Like most colleges, spring usually arrives at Forsyth Tech, filled with excitement and anticipation. Students are eager for spring break, faculty and staff are wrapping up another school year, and our graduates shine, walking proudly across the stage to the cheers of everyone who supported them on their journey. Normally, spring is the most wonderful time of our academic year, but that’s not how spring arrived this year.

In my second year as president of Forsyth Technical Community College, I was looking forward to the promise a new year would bring. Our economy was strong, enrollment was up and the 2020 Forsyth County high school graduating class would be the first students eligible for the free college Hope and Opportunity Scholarships. Our vision 2025 strategic plan was in place and we were moving toward our vision of being a catalyst for equitable economic mobility, empowering lives and transforming communities. We could not have envisioned a global pandemic.

Looking back, I will always remember Friday, March 13, 2020, as a pivotal moment for our college, the day our world shifted from “normal” to something new, and uncertain.

In the days before March 13, at Forsyth Tech, we were introducing an improved advising model; beginning new recruitment and orientation programs; developing partnerships with businesses for our LEAP@ForsythTech apprenticeship program; and planning to celebrate Forsyth Tech’s 60th anniversary. Unfortunately, as that week progressed, it became increasingly clear that our world was shifting and we were moving toward an unprecedented reality, where everything was going to be anything but normal.

Now at the end of May, as I look back at the changes because of COVID-19, I see countless examples of people coming together to fight this virus, our common enemy. Likewise, COVID-19 brought our Forsyth Tech family together in remarkable ways. We found ourselves pushed to do the impossible, to do it well and to do it quickly.

Within two weeks, during our expanded spring break, we moved all instruction online but quickly recognized, doing that would create significant equity gaps. Many of our students did not have the technology or Internet access they needed for online courses; many now faced financial burdens due to job losses; many were parents now homeschooling children while also going to school.

To bridge these equity gaps, we did what community colleges do best; we demonstrated our resilience, and our commitment to our students and the communities we serve. We launched Forsyth Tech Cares, to connect with students during an overwhelming time, and to offer emergency assistance when needed. We offered “drive-in” Wi-Fi access in our parking lots and secured technology for students to learn at-a-distance. We collaborated with our community partners, like the Winston-Salem Forsyth County Schools to provide free meals for Forsyth Tech students. We did all that, while transitioning business and student support services to remote operations, and dealing with the impacts of the pandemic in our personal lives.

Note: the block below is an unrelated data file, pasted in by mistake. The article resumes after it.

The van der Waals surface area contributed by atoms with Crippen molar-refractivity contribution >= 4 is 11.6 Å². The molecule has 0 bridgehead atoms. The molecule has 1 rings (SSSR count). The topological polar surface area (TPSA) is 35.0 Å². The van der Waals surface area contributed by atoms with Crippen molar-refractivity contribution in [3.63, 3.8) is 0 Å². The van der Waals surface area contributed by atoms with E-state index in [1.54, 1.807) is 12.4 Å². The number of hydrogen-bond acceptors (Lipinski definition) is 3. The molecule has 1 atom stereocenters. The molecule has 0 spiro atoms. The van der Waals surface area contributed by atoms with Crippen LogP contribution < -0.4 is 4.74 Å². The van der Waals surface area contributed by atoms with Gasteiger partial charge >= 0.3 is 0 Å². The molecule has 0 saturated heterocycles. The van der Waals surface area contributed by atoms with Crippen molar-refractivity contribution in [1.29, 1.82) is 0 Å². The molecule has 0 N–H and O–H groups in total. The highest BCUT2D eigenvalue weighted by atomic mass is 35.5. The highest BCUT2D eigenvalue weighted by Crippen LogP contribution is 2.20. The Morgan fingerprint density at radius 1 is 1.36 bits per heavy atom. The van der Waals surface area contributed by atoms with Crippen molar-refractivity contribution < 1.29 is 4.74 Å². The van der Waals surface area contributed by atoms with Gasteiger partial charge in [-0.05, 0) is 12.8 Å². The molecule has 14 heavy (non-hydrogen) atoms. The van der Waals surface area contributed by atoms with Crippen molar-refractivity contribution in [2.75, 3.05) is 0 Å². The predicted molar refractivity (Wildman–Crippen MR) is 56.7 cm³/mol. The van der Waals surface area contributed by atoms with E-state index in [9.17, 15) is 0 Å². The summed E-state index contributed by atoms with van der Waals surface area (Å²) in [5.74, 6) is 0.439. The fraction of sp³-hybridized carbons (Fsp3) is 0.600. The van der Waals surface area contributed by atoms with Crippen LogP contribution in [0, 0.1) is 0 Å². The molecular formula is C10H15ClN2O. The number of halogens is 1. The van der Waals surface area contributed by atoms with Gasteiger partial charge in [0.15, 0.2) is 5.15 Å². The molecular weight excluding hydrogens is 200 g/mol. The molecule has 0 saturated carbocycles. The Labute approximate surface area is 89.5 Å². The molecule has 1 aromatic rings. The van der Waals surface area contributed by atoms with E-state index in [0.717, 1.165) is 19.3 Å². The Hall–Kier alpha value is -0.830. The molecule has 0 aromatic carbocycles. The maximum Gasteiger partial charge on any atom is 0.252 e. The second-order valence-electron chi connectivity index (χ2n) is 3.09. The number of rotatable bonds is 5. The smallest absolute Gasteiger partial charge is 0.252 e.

As classes resumed on March 30, staff and faculty were there to answer the phones, and respond to email and to many Forsyth Tech Cares requests. Our students jumped back into remote classes, they and were thrilled to find encouraging messages and videos from their instructors. We used social media, hosting weekly Facebook Live discussions to stay connected and engaged with students. We assured students, we may not be with them in person, but we are still here for them. Above all else, we cared about students and each other and, stood Forsyth Tech strong.

Community colleges provide hope and opportunity and that has never been more evident than right now. During the past month, I’ve seen incredible care, compassion and courage. I’ve talked with students who could have dropped out because of incredible obstacles, but because of the work we have done together, they still have hope and are persevering. We have transformed teaching, learning, and service in ways I never imagined, especially from a distance.

We don’t know when COVID-19 will finally be over. At Forsyth Tech, we no longer worry about getting back to “normal” – instead, we are calmly, courageously, confidently, and compassionately embracing our brave new normal, and focusing on helping our communities recover and thrive once again.

Janet N. Spriggs is the president of Forsyth Technical Community College.

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